There’s a whole second Internet out there, in mainland China. It’s hugely innovative and we in the west can learn a lot from what’s going on there.
We have Google and Bing: in China they have Baidu. Sina Weibo and Tencent Weibo are the Twitter equivalents, Renren is Facebook. The Chinese eBay is Taobao (owned by Alibaba). NetEase is like Yahoo without the miasma. There’s a robust variety of big Chinese websites. Online games, too, Western juggernauts like World of Wacraft are also-rans compared to local games.
Here in the US we tend to dismiss the Chinese Internet as a backwater, some second-rate place that clones American technologies while laboring under the yoke of communist oppression. Nothing could be further from the truth, there’s a lot of interesting innovation and an enormous ecosystem developing independently in China. As a small example, consider maps. Baidu launched indoor maps before Google. Sina Weibo just blew past Twitter in mapping microblog posts. And no one can touch Baidu’s awesomely unique isometric pixel art maps.
I’m trying to learn more about Internet development in China but unfortunately I don’t read Chinese and surfing via Google translate is pretty bad. (Maybe I should try Baidu Fanyi). But thanks to a tip from Richard Chen I’ve been reading the Tech in Asia blog, a great bit of news coverage of consumer Internet stuff in Asia. About 10 posts a day, not just China, most quite readable. The Economist’s new expanded Chinese coverage is also helpful for a broad perspective.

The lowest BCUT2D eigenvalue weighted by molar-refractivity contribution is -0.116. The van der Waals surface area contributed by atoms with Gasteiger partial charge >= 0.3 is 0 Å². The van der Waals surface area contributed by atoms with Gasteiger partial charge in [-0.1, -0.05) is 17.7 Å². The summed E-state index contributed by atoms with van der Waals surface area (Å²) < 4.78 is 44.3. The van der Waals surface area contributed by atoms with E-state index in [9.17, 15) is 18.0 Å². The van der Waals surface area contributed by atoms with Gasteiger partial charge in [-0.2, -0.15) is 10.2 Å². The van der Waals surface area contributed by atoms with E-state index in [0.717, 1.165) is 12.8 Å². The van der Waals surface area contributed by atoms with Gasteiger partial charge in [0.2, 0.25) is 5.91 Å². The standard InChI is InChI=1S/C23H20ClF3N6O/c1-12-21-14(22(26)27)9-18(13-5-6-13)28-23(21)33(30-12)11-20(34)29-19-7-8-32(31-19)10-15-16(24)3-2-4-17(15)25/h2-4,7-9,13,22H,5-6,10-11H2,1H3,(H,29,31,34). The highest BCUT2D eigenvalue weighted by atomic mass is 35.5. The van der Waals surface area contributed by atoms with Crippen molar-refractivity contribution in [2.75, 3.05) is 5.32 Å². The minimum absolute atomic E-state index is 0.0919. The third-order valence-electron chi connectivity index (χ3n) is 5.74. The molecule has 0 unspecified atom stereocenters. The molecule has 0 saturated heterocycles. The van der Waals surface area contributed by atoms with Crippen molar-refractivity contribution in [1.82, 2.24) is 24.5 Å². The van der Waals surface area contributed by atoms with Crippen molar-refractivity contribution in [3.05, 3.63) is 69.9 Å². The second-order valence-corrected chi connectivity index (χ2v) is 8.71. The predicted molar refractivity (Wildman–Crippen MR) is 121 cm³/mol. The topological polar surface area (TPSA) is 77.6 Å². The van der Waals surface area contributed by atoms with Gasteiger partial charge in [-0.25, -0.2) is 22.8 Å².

What I haven’t found is a good source for technical innovations. Where is the Chinese open source community, what is their GitHub, their Hacker News? There’s Chinese Linux distros; are there app server frameworks, NoSQL datastores, nerd fights over semicolons? There’s a lot of very smart computer scientists in China, where is their hacker output?
I can’t post this without a word on why the Internet in China is a separate place. Most US coverage talks about China’s censorship, in particular the “Great Firewall” that blocks politically sensitive topics (like Gu). Censorship is absolutely part of the Chinese Internet and is deplorable. But I think most of the division is simple language and cultural boundaries. A quarter of Web content is in Chinese and Americans never read it; why should we expect Chinese to read English content? There’s also a healthy dose of trade protectionism: China is explicitly trying to develop its own Internet industry to be independent of the US. Maybe we should start cloning some of the Chinese innovations.